Why Orwell Matters- Christopher Hitchens. Part of my re acquaintance with this great writer. Also a way to engage with my youngest daughter as she has to negotiate 1984 this semester at school. What I really liked about this book length essay is that Hitchens's does not just enumerate the many strengths of this man but he also is willing take intelligent jabs at his perceived 'sainthood' as a man. What the book celebrates is Orwell's lifelong support of the underdog and his vibrant and consistent moral compass. He is the author who speaks most closely to me about declining empires, moral turpitude, governmental and ruling class dis-ingenuousness and the proper role of citizenry.

I loved the chapter on his "Englishness' and his dissection of the decaying empire. Hitchens's nicely connects him with Larkin. His discussion of his relations with women and his supposed misogyny is riveting. What is most enjoyable is that a writer whose prose is justly praised for its precision, economy and clear thinking is rightly celebrated by an author and pundit whose own prose shares many of those same qualities.
"....there's a merry song that starts in 'I' and ends in 'You', as many famous pop songs do....'

User avatar
Jack of All Parades
Posts: 5714
Joined: Sun Apr 12, 2009 11:31 am
Location: Where I wish to be

Re: books, books, books

Postby Jack of All Parades » Tue Oct 18, 2011 4:48 pm

Nice to see Julian Barnes finally get his Man Booker prize this year. The Sense of an Ending, I will have to check it out. Truly admired his book from a few years back- Nothing To Be Frightened Of- that was a tremendous read. Now it would appear that all the big authors of his generation have at least won one Booker.
"....there's a merry song that starts in 'I' and ends in 'You', as many famous pop songs do....'

User avatar
Otis Westinghouse
Posts: 8856
Joined: Tue Jun 03, 2003 3:32 pm
Location: The theatre of dreams

Re: books, books, books

Postby Otis Westinghouse » Tue Oct 18, 2011 5:45 pm

With the notable exception of Martin Amis.

I love A History of the World in 10 1/2 Chapters back in the day. Would like to revisit. I also enjoyed Before She Met Me and Talking It Over. Don't think I've read any others.

Been reading about Pinker's new tome the Better Angels of Our Nature, which seems to take in an incredibly broad sweep of history in its argument that we are progressively less violent and less likely to be killed. I find the notion that the Second World War was a lesser atrocity than the Mongol Invasion because although fewer people died in the latter, it was a higher percentage of the world's population and therefore relatively worse (which I understand to be part of the book's thesis) to be rather ludicrous. Just because in abstract mathematics it means you had a higher chance of being killed as a citizen of the planet, why does that make it a worse atrocity? That said, it sounds like an awesome piece of research and writing.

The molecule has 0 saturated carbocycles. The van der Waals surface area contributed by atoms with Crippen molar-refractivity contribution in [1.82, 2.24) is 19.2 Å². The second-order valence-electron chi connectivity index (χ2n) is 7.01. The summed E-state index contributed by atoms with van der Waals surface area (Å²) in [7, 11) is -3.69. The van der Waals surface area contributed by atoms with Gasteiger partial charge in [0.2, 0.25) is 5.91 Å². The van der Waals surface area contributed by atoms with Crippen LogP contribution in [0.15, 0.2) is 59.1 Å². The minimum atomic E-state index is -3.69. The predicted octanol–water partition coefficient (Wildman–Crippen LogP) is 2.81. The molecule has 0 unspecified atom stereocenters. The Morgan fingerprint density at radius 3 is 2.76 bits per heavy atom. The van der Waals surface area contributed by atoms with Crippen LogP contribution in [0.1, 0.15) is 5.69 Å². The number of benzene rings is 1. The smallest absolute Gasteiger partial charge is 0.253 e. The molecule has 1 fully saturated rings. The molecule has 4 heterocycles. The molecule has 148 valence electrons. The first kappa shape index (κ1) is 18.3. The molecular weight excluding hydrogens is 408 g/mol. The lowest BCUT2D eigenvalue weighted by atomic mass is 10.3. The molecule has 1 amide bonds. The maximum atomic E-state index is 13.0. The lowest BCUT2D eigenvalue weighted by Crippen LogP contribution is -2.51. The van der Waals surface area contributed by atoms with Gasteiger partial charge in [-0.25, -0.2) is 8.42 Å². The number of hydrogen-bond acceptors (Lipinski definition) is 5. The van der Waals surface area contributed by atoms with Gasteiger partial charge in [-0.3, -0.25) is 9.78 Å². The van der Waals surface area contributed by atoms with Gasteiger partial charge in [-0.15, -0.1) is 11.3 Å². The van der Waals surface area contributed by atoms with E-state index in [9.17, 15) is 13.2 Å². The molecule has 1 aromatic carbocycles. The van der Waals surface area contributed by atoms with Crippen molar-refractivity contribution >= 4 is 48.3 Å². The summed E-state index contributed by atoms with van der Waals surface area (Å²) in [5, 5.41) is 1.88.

Made me realise I've had the Language Instinct on the shelf since 1995 or something, and never read it. A friend inscribed it 'Hope you read it before you die', so I guess I'd better! As someone whose entire working and university life has related to the area of language, it's right up my street.

Pinker was born 3 weeks after EC and chose 'God's Comic' when on Desert Island Discs, praising the verbal ingenuity of Costello.
There's more to life than books, you know, but not much more

User avatar
Jack of All Parades
Posts: 5714
Joined: Sun Apr 12, 2009 11:31 am
Location: Where I wish to be

Re: books, books, books

Postby Jack of All Parades » Wed Oct 19, 2011 7:21 am

How could I forget Mr. Amis?- most deserving should they finally decide to give it to him. The Pregnant Widow last year was an excellent read. If I remember correctly he and Mr. Barnes have quite a feud going, having once been fast friends. I always have a soft spot for Flaubert's Parrot and Arthur and George.

Have read reviews over here on Pinker's new book. They have piqued my interest. The Blank Slate and your mentioned book are seminal texts for me. Will be interested to hear how you like the book. The new Stephen Greenblatt on Lucretius has me going now.
"....there's a merry song that starts in 'I' and ends in 'You', as many famous pop songs do....'


Return to “The Annex”

Who is online

Users browsing this forum: verbal gymnastics and 31 guests